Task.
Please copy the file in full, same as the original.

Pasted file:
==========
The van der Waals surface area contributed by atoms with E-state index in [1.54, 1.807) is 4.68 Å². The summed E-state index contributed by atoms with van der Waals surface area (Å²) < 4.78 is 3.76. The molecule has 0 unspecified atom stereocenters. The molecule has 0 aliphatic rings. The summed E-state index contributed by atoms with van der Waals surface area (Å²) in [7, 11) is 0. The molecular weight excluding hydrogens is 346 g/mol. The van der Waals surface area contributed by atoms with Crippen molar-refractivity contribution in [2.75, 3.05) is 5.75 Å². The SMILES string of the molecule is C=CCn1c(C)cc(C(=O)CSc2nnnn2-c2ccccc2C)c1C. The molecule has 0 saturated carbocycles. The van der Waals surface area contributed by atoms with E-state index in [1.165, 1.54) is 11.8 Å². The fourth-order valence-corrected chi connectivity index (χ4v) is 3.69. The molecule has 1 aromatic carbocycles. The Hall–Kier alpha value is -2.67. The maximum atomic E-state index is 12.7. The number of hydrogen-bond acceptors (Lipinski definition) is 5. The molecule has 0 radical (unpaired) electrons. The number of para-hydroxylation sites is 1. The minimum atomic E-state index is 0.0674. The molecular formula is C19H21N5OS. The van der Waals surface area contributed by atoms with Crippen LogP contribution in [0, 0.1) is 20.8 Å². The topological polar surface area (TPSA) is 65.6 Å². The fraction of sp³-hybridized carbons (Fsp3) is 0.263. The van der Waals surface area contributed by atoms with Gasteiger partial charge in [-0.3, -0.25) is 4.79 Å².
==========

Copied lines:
The van der Waals surface area contributed by atoms with E-state index in [1.54, 1.807) is 4.68 Å². The summed E-state index contributed by atoms with van der Waals surface area (Å²) < 4.78 is 3.76. The molecule has 0 unspecified atom stereocenters. The molecule has 0 aliphatic rings. The summed E-state index contributed by atoms with van der Waals surface area (Å²) in [7, 11) is 0. The molecular weight excluding hydrogens is 346 g/mol. The van der Waals surface area contributed by atoms with Crippen molar-refractivity contribution in [2.75, 3.05) is 5.75 Å². The SMILES string of the molecule is C=CCn1c(C)cc(C(=O)CSc2nnnn2-c2ccccc2C)c1C. The molecule has 0 saturated carbocycles. The van der Waals surface area contributed by atoms with E-state index in [1.165, 1.54) is 11.8 Å². The fourth-order valence-corrected chi connectivity index (χ4v) is 3.69. The molecule has 1 aromatic carbocycles. The Hall–Kier alpha value is -2.67. The maximum atomic E-state index is 12.7. The number of hydrogen-bond acceptors (Lipinski definition) is 5. The molecule has 0 radical (unpaired) electrons. The number of para-hydroxylation sites is 1. The minimum atomic E-state index is 0.0674. The molecular formula is C19H21N5OS. The van der Waals surface area contributed by atoms with Crippen LogP contribution in [0, 0.1) is 20.8 Å². The topological polar surface area (TPSA) is 65.6 Å². The fraction of sp³-hybridized carbons (Fsp3) is 0.263. The van der Waals surface area contributed by atoms with Gasteiger partial charge in [-0.3, -0.25) is 4.79 Å².